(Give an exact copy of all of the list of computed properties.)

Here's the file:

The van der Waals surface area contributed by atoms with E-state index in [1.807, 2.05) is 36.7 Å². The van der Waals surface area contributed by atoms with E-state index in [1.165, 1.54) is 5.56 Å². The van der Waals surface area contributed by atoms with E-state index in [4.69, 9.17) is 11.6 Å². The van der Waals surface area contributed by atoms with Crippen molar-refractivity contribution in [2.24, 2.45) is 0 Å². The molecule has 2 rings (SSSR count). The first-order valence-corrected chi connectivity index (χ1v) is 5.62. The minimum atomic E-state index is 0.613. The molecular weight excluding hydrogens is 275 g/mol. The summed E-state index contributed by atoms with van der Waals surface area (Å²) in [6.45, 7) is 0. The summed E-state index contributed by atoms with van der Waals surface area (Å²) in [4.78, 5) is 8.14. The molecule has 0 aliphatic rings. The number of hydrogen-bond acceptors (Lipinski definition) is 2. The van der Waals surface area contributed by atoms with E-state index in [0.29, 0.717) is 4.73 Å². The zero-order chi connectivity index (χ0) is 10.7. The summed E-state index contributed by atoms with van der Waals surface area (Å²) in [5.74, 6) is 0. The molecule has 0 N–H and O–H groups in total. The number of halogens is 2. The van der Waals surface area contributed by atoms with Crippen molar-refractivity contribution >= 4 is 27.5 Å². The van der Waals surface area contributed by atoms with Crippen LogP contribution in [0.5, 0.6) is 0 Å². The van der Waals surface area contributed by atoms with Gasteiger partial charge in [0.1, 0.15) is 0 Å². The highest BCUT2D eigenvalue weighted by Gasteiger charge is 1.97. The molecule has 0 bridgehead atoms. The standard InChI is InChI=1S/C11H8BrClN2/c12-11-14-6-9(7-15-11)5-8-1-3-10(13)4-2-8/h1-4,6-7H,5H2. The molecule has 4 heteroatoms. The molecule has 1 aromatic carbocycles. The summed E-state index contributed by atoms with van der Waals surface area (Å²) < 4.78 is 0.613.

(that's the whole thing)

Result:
The van der Waals surface area contributed by atoms with E-state index in [1.807, 2.05) is 36.7 Å². The van der Waals surface area contributed by atoms with E-state index in [1.165, 1.54) is 5.56 Å². The van der Waals surface area contributed by atoms with E-state index in [4.69, 9.17) is 11.6 Å². The van der Waals surface area contributed by atoms with Crippen molar-refractivity contribution in [2.24, 2.45) is 0 Å². The molecule has 2 rings (SSSR count). The first-order valence-corrected chi connectivity index (χ1v) is 5.62. The minimum atomic E-state index is 0.613. The molecular weight excluding hydrogens is 275 g/mol. The summed E-state index contributed by atoms with van der Waals surface area (Å²) in [6.45, 7) is 0. The summed E-state index contributed by atoms with van der Waals surface area (Å²) in [4.78, 5) is 8.14. The molecule has 0 aliphatic rings. The number of hydrogen-bond acceptors (Lipinski definition) is 2. The van der Waals surface area contributed by atoms with E-state index in [0.29, 0.717) is 4.73 Å². The zero-order chi connectivity index (χ0) is 10.7. The summed E-state index contributed by atoms with van der Waals surface area (Å²) in [5.74, 6) is 0. The molecule has 0 N–H and O–H groups in total. The number of halogens is 2. The van der Waals surface area contributed by atoms with Crippen molar-refractivity contribution >= 4 is 27.5 Å². The van der Waals surface area contributed by atoms with Crippen LogP contribution in [0.5, 0.6) is 0 Å². The van der Waals surface area contributed by atoms with Gasteiger partial charge in [0.1, 0.15) is 0 Å². The highest BCUT2D eigenvalue weighted by Gasteiger charge is 1.97. The molecule has 0 bridgehead atoms. The standard InChI is InChI=1S/C11H8BrClN2/c12-11-14-6-9(7-15-11)5-8-1-3-10(13)4-2-8/h1-4,6-7H,5H2. The molecule has 4 heteroatoms. The molecule has 1 aromatic carbocycles. The summed E-state index contributed by atoms with van der Waals surface area (Å²) < 4.78 is 0.613.